Review: Colorado premiere of ‘Once’ meets high expectations

Classical musicals such as “The Music Man,” “The Sound of Music” or “Annie” follow a main character as they better themselves and the situation around them.

Modern musicals tend to differ in formula. They are a more raw and realistic look at human stories, creating their own ideas of what a happy ending should be. “Once” falls into that category.


‘Once’ at Midtown Arts Center now playing through November 11.

“Once” is the complicated love story of an Irish guy and Czechoslovakian girl. After Guy’s girlfriend leaves him in Dublin to move to New York, he is left in a broken and depressed state. It is not until Girl hears him playing music that his life begins to move along. She helps him pursue and follow his dreams. The show is rounded by the loving and crazy family and friends of Guy and Girl who help them along their journey.

The state premiere of “Once” at Midtown Arts Center has high expectations after winning eight Tony Awards, including Best Musical and Best Book on Broadway. It’s Irish music mixed with  Czech music. A unique sound unlike other musicals, from a plethora of soothing songs like “Gold” or “Falling Slowly” to upbeat and ethnic songs like “Ej, Pada, Pada.”

“Once” also requires extra work from its actors. The performers on stage are also the orchestra. Each character has an instrument that they play on the edge of the stage.

This is can be a risky musical to produce. Its unique sound, mixed with the slower and more emotional plot line and the fact that the actors are also the orchestra, are unusual aspects that can pose issues. If not done correctly it can sound clunky and look uncoordinated. But if a theater is able to pull it off it can have a large reward in the quality of art created.

View our coverage from the national tour of “Once.”

Once Midtown Arts

The cast of ‘Once’ at Midtown Arts Center. Photo credit: Dyann DIercks Photography

Midtown Arts Center beautifully brings together this production, giving “Once” the introduction to Colorado it deserves.

Barry DeBois and Elena Juliano play Guy and Girl, perfectly portraying the lovers crossing-in-the-night story. They are both stoic, broken and with the help of others, open their hearts only to realize that their relationship simply could not work. Their renditions of “Falling Slowly” awakes the soul and brings a tear to every eye.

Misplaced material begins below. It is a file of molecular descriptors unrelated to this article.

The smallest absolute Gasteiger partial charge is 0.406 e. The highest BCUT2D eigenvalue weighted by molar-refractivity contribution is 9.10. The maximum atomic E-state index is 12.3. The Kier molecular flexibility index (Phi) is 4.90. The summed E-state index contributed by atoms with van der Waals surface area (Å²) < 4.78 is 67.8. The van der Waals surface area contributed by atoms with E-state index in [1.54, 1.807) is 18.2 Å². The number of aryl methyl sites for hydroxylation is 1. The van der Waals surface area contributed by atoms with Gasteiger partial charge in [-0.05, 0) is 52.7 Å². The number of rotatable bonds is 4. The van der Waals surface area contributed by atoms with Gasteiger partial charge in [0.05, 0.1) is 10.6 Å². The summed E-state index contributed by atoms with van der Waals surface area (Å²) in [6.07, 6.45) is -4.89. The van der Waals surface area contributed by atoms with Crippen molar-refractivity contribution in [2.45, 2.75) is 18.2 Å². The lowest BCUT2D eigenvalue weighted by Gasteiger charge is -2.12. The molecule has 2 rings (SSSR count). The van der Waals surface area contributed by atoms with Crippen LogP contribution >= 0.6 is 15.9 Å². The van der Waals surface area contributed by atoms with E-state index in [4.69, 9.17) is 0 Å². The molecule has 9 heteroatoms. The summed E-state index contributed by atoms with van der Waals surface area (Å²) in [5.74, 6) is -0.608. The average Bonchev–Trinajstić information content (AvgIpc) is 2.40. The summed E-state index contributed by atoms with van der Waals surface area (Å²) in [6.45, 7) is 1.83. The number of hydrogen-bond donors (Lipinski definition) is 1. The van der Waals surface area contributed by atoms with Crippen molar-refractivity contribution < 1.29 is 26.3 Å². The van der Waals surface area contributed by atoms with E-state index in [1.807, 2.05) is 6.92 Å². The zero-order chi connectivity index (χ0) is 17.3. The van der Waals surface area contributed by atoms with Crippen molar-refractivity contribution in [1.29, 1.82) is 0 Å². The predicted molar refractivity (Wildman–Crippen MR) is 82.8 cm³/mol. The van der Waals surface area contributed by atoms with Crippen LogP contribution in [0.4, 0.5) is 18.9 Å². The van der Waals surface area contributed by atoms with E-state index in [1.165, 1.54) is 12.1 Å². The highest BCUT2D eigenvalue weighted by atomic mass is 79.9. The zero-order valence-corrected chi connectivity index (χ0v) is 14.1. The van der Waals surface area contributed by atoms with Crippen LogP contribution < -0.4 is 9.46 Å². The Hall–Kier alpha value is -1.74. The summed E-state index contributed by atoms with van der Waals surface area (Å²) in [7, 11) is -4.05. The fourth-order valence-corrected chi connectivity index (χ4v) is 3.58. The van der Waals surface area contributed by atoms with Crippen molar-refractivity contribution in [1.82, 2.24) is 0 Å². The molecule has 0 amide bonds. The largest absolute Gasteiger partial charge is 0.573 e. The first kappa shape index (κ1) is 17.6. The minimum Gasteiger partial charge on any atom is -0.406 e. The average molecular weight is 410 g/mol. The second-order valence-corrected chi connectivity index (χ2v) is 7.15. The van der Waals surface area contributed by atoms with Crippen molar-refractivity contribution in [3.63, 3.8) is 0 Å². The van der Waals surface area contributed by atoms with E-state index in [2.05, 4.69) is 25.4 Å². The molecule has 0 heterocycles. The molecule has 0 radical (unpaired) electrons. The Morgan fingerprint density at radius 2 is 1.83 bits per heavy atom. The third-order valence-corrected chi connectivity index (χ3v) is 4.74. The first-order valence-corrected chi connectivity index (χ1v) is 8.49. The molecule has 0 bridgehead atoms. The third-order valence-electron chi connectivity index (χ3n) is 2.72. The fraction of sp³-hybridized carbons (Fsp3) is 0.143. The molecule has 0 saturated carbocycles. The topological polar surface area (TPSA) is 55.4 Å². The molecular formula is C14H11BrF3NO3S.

These stunning actors performed the music flawlessly, making your soul leap with every note. Scenic design by Mickey Burdick were a treat for the eyes and helped create this encompassing world.

The choreography presented a small problem with a performance that made the cast lookout of sync with each other, making it slightly distracting.

“Once” marks another beautiful production for Midtown Arts Center, setting the bar high for what a regional theater company can do with this emotional, unique and challenging musical.

Once Midtown Arts Center

The cast of ‘Once’ at Midtown Arts Center. Photo credit: Dyann DIercks Photography

“Once” at Midtown Arts Center ***½ (out of four)

Ticket Information:

“Once” is now playing at Midtown Arts Center, 3750 S Mason St, Fort Collins, CO 80525, CO. Directed by Kurt Terrio. Starring: Barry DeBois and Elena Juliano. Through Nov. 11. Tickets start at $54. For tickets visit or 970-225-2555.

The Nightly Met: Stokes, Wells, The Wooden Spoons

What a fun episode of hilarity with Steven Stokes from the City of Northglenn, Bob Wells from Seussical the Musical at Town Hall Arts Center and The Wooden Spoons
Review: Colorado premiere of ‘Once’ meets high expectations
Classical musicals such as “The Music Man,” “The Sound of Music” or “Annie” follow a main character as they better themselves and the situation around them.

Body acceptance out in public
The issue of body acceptance is an ongoing problem. Although there is more rhetoric than ever about loving and valuing oneself in the last couple of years, men and women still struggle with
The Westons have arrived in Denver
The Pulitzer Award winning play “August: Osage County” is making its Denver premiere at Vintage Theatre.

2016 Henry Lifetime Award winner Deb Persoff takes on the leading role
Review: 'Appropriate' looks at racism with white eyes
In a time when political and racial statements constantly populate our news feeds and television screens, we find ourselves more aware of racial themes in entertainment.
Review: 'Dinner' disappoints at the Edge
As the summer comes to an end, people are rushing to try and get in that last bit of fun. Whether it be trips to the mountains, a couple more picnics or a late-night drive-in movie.
The Nightly Met: Robert Michael, 'In the Heights', Rossman, Shanstrom
Original air date September 1, 2017.

This episode was something special for sure. From musical guests Robert Michael to our interviews with
September Theater Preview: Hits, Adventure and Premieres
September is a time for hits, adventure and premieres! Our monthly theater preview takes a look across the state at hit shows such as ‘Almost Heaven; The Songs
Denver goes down the rabbit hole
Take an unexpected trip down the rabbit hole with “White Rabbit Red Rabbit” the most unique and original theatrical production currently in Denver.

Although the title makes one think
2,500 times as Patsy Cline, the story of Swift-Sawyer

After a four year run in “Always… Patsy Cline” at the Denver Center for the Performing Arts Melissa Swift-Sawyer tells her and Patsy’s story in a new show. We sat

Author: Avery Anderson

Avery Anderson is the general manager of Met TV. He hosts “The Nightly Met,” an entertainment show that highlights local art and culture. He loves the theater and all art and is an advocate for local theater companies through his many stories. He also enjoys gardening and being outside.
Connect with him through email at

Leave a Reply